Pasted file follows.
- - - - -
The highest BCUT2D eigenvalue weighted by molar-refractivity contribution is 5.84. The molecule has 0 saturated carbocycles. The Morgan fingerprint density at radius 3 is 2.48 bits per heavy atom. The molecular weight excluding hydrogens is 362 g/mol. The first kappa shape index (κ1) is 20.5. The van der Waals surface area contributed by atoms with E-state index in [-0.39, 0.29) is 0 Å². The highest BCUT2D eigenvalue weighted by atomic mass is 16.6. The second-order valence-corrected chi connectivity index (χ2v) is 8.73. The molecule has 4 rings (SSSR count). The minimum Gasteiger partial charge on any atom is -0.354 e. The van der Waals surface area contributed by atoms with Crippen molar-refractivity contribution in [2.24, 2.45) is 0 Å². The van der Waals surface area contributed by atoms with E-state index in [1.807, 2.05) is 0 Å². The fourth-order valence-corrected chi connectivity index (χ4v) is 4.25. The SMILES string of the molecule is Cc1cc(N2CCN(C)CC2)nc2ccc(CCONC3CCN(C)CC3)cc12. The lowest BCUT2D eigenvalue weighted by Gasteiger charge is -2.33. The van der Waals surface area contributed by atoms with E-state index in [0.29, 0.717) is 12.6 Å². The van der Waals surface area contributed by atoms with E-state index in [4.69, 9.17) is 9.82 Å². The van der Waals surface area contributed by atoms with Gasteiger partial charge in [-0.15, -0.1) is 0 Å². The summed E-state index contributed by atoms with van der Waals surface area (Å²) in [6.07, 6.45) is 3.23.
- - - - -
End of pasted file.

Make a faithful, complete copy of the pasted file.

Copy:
The highest BCUT2D eigenvalue weighted by molar-refractivity contribution is 5.84. The molecule has 0 saturated carbocycles. The Morgan fingerprint density at radius 3 is 2.48 bits per heavy atom. The molecular weight excluding hydrogens is 362 g/mol. The first kappa shape index (κ1) is 20.5. The van der Waals surface area contributed by atoms with E-state index in [-0.39, 0.29) is 0 Å². The highest BCUT2D eigenvalue weighted by atomic mass is 16.6. The second-order valence-corrected chi connectivity index (χ2v) is 8.73. The molecule has 4 rings (SSSR count). The minimum Gasteiger partial charge on any atom is -0.354 e. The van der Waals surface area contributed by atoms with Crippen molar-refractivity contribution in [2.24, 2.45) is 0 Å². The van der Waals surface area contributed by atoms with E-state index in [1.807, 2.05) is 0 Å². The fourth-order valence-corrected chi connectivity index (χ4v) is 4.25. The SMILES string of the molecule is Cc1cc(N2CCN(C)CC2)nc2ccc(CCONC3CCN(C)CC3)cc12. The lowest BCUT2D eigenvalue weighted by Gasteiger charge is -2.33. The van der Waals surface area contributed by atoms with E-state index in [0.29, 0.717) is 12.6 Å². The van der Waals surface area contributed by atoms with E-state index in [4.69, 9.17) is 9.82 Å². The van der Waals surface area contributed by atoms with Gasteiger partial charge in [-0.15, -0.1) is 0 Å². The summed E-state index contributed by atoms with van der Waals surface area (Å²) in [6.07, 6.45) is 3.23.